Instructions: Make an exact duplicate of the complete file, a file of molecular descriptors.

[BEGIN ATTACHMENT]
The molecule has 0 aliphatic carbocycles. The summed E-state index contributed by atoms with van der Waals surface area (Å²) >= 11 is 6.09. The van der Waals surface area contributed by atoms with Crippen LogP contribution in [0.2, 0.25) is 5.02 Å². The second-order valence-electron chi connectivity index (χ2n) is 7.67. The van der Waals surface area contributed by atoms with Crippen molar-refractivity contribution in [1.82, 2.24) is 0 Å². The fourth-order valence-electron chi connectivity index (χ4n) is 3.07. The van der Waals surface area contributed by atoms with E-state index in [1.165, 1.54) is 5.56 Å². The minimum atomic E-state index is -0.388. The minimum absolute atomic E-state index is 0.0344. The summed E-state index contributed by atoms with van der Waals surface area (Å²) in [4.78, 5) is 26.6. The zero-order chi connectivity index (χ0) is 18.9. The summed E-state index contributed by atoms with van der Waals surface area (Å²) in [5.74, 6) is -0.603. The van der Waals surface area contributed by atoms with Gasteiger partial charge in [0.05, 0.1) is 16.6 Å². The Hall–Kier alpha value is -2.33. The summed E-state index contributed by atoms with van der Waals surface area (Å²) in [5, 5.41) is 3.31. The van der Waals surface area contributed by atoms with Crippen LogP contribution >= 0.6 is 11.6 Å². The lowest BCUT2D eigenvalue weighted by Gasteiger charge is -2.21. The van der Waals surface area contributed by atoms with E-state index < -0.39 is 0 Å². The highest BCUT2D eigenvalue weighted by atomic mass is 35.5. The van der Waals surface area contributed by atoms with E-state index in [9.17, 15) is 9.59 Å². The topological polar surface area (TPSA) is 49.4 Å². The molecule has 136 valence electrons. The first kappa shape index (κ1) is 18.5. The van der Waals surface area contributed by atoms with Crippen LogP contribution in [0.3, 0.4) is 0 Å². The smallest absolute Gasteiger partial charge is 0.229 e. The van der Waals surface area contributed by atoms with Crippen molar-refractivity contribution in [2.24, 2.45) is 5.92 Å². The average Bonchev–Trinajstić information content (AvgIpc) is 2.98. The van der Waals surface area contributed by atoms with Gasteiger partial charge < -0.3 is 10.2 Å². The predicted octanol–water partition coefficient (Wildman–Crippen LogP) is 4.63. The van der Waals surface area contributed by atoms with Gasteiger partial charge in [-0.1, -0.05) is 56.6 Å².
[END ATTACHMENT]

The molecule has 0 aliphatic carbocycles. The summed E-state index contributed by atoms with van der Waals surface area (Å²) >= 11 is 6.09. The van der Waals surface area contributed by atoms with Crippen LogP contribution in [0.2, 0.25) is 5.02 Å². The second-order valence-electron chi connectivity index (χ2n) is 7.67. The van der Waals surface area contributed by atoms with Crippen molar-refractivity contribution in [1.82, 2.24) is 0 Å². The fourth-order valence-electron chi connectivity index (χ4n) is 3.07. The van der Waals surface area contributed by atoms with E-state index in [1.165, 1.54) is 5.56 Å². The minimum atomic E-state index is -0.388. The minimum absolute atomic E-state index is 0.0344. The summed E-state index contributed by atoms with van der Waals surface area (Å²) in [4.78, 5) is 26.6. The zero-order chi connectivity index (χ0) is 18.9. The summed E-state index contributed by atoms with van der Waals surface area (Å²) in [5.74, 6) is -0.603. The van der Waals surface area contributed by atoms with Gasteiger partial charge in [0.05, 0.1) is 16.6 Å². The Hall–Kier alpha value is -2.33. The summed E-state index contributed by atoms with van der Waals surface area (Å²) in [5, 5.41) is 3.31. The van der Waals surface area contributed by atoms with Crippen LogP contribution >= 0.6 is 11.6 Å². The lowest BCUT2D eigenvalue weighted by Gasteiger charge is -2.21. The van der Waals surface area contributed by atoms with E-state index < -0.39 is 0 Å². The highest BCUT2D eigenvalue weighted by atomic mass is 35.5. The van der Waals surface area contributed by atoms with E-state index in [9.17, 15) is 9.59 Å². The topological polar surface area (TPSA) is 49.4 Å². The molecule has 136 valence electrons. The first kappa shape index (κ1) is 18.5. The van der Waals surface area contributed by atoms with Crippen LogP contribution in [0.3, 0.4) is 0 Å². The smallest absolute Gasteiger partial charge is 0.229 e. The van der Waals surface area contributed by atoms with Crippen molar-refractivity contribution in [2.24, 2.45) is 5.92 Å². The average Bonchev–Trinajstić information content (AvgIpc) is 2.98. The van der Waals surface area contributed by atoms with Gasteiger partial charge < -0.3 is 10.2 Å². The predicted octanol–water partition coefficient (Wildman–Crippen LogP) is 4.63. The van der Waals surface area contributed by atoms with Gasteiger partial charge in [-0.1, -0.05) is 56.6 Å².